Nuclear Power in Bulgaria (0:00-5:28)
Anton Simeonov reviews his resume in the nuclear industry and provides a brief overview of Bulgaria’s nuclear power history
Q: Tell me about your background and how you got into the nuclear space.
A: Anton Simeonov received his Master’s degree in Economics, starting his career after graduation in financial consulting. He eventually got into the energy business, specifically nuclear. Bulgaria has a very balanced energy system. The nuclear energy in Bulgaria is producing 33-34% of the electricity output, with the remaining output composed of thermal power plants, renewables, and hydropower. The country’s one nuclear plant has two operating VVER pressurized water reactor units, each producing 1,000 megawatts. This plant was originally built in the 1970’s, but the useful life of the units has been prolonged for thirty more years. Anton hadn’t done much research about the nuclear industry, but was interested in getting involved when he got the chance. He worked for the largest energy company in Bulgaria, which owns many different types of power plants and also involved in the gas business. Anton started with the company ten years ago, starting out on a gas project and soon after getting more involved with nuclear projects. He is now the Head of Power Projects, responsible for managing different projects in the company and analyzing new builds from the financial and commercial aspects. Many projects related to nuclear, including prolonging plant lifetime and other smaller scale projects, also fall under his management.
Challenges with New Nuclear Builds (5:28-12:49)
A look at why new nuclear projects have struggled in Bulgaria and the possibilities of bringing in new technologies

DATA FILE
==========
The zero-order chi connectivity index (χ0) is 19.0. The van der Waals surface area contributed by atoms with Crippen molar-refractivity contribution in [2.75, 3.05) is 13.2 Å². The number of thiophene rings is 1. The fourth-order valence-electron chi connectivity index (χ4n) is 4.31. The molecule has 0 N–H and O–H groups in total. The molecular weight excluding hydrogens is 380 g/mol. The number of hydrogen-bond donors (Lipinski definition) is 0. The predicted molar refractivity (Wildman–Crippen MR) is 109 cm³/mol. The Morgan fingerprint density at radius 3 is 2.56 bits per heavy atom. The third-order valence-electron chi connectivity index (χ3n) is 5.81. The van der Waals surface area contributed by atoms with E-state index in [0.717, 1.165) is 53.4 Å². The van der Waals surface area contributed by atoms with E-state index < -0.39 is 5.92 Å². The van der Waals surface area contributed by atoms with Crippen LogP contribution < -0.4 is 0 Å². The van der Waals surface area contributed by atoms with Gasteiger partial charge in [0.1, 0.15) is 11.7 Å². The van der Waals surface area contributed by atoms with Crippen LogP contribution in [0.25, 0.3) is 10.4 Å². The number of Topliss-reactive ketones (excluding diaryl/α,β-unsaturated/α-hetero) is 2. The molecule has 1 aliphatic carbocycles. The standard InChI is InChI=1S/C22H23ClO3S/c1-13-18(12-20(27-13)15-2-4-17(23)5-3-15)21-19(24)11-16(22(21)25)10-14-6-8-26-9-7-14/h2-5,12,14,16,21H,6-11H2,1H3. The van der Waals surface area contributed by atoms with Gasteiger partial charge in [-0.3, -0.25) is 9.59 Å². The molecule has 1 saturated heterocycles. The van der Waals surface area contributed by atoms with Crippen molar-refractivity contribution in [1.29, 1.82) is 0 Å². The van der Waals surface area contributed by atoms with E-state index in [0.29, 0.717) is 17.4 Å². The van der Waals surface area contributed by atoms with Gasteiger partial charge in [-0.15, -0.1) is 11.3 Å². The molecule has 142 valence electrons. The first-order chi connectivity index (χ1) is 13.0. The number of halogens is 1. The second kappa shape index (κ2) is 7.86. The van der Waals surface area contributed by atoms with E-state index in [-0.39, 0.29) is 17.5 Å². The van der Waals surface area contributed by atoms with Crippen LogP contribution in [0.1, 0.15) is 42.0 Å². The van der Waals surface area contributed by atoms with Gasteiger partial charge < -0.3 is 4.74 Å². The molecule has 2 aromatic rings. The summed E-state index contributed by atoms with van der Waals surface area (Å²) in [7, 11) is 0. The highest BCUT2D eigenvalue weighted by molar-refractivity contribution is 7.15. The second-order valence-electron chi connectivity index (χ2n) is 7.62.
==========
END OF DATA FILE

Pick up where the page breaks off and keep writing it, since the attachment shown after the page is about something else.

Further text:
Q: Is Bulgaria looking to build new generating assets in the nuclear space?
A: Anton Simeonov is the Head of Power Projects for the largest energy company in Bulgaria. Bulgaria currently has a new nuclear project in the works, but it has been going on for a long time due to financing. Such projects are very capital intensive and it is very hard to do such large scale projects without having a lot of cash. These high risk profile projects are commercially complex and require a lot of investments, making new nuclear builds difficult for any utility. Bulgaria has nuclear experts, but does not have enough specialists in the country for the whole scope of a new project, including the capacity to complete construction. Smaller projects are not pursued mainly due to economics. They are not much cheaper than large reactors and provide a much smaller output. Anton hopes the nuclear industry will move forward with other energy industries to provide faster development. Renewables and thermal power plants are moving forward much more quickly than nuclear. Bulgaria’s energy companies meet regularly with vendors and technology providers. The small modular reactor (SMR) is not being viewed as an option because of economics and the current energy mix is very balanced. A few years ago, Anton explored the options for first-of-a-kind technology such as AP1000 reactors.
How to Make Nuclear Power Competitive (12:49-18:47)